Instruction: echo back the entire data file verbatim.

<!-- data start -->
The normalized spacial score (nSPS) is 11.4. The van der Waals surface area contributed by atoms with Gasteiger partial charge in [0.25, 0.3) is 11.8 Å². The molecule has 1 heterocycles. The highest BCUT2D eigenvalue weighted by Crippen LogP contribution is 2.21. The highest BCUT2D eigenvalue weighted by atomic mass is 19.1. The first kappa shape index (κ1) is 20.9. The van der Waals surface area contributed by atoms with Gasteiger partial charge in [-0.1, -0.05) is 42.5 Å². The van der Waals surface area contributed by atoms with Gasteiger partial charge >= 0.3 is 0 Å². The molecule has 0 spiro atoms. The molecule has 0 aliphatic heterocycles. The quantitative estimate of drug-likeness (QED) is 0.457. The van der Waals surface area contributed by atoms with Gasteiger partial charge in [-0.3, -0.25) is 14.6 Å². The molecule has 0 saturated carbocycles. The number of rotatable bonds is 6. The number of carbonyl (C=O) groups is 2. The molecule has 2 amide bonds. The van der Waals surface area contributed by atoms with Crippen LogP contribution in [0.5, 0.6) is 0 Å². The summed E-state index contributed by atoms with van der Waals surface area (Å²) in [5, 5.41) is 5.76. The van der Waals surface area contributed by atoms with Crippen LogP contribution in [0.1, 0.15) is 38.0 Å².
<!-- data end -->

The normalized spacial score (nSPS) is 11.4. The van der Waals surface area contributed by atoms with Gasteiger partial charge in [0.25, 0.3) is 11.8 Å². The molecule has 1 heterocycles. The highest BCUT2D eigenvalue weighted by Crippen LogP contribution is 2.21. The highest BCUT2D eigenvalue weighted by atomic mass is 19.1. The first kappa shape index (κ1) is 20.9. The van der Waals surface area contributed by atoms with Gasteiger partial charge in [-0.1, -0.05) is 42.5 Å². The van der Waals surface area contributed by atoms with Gasteiger partial charge >= 0.3 is 0 Å². The molecule has 0 spiro atoms. The molecule has 0 aliphatic heterocycles. The quantitative estimate of drug-likeness (QED) is 0.457. The van der Waals surface area contributed by atoms with Gasteiger partial charge in [-0.3, -0.25) is 14.6 Å². The molecule has 0 saturated carbocycles. The number of rotatable bonds is 6. The number of carbonyl (C=O) groups is 2. The molecule has 2 amide bonds. The van der Waals surface area contributed by atoms with Crippen LogP contribution in [0.5, 0.6) is 0 Å². The summed E-state index contributed by atoms with van der Waals surface area (Å²) in [5, 5.41) is 5.76. The van der Waals surface area contributed by atoms with Crippen LogP contribution in [0.1, 0.15) is 38.0 Å².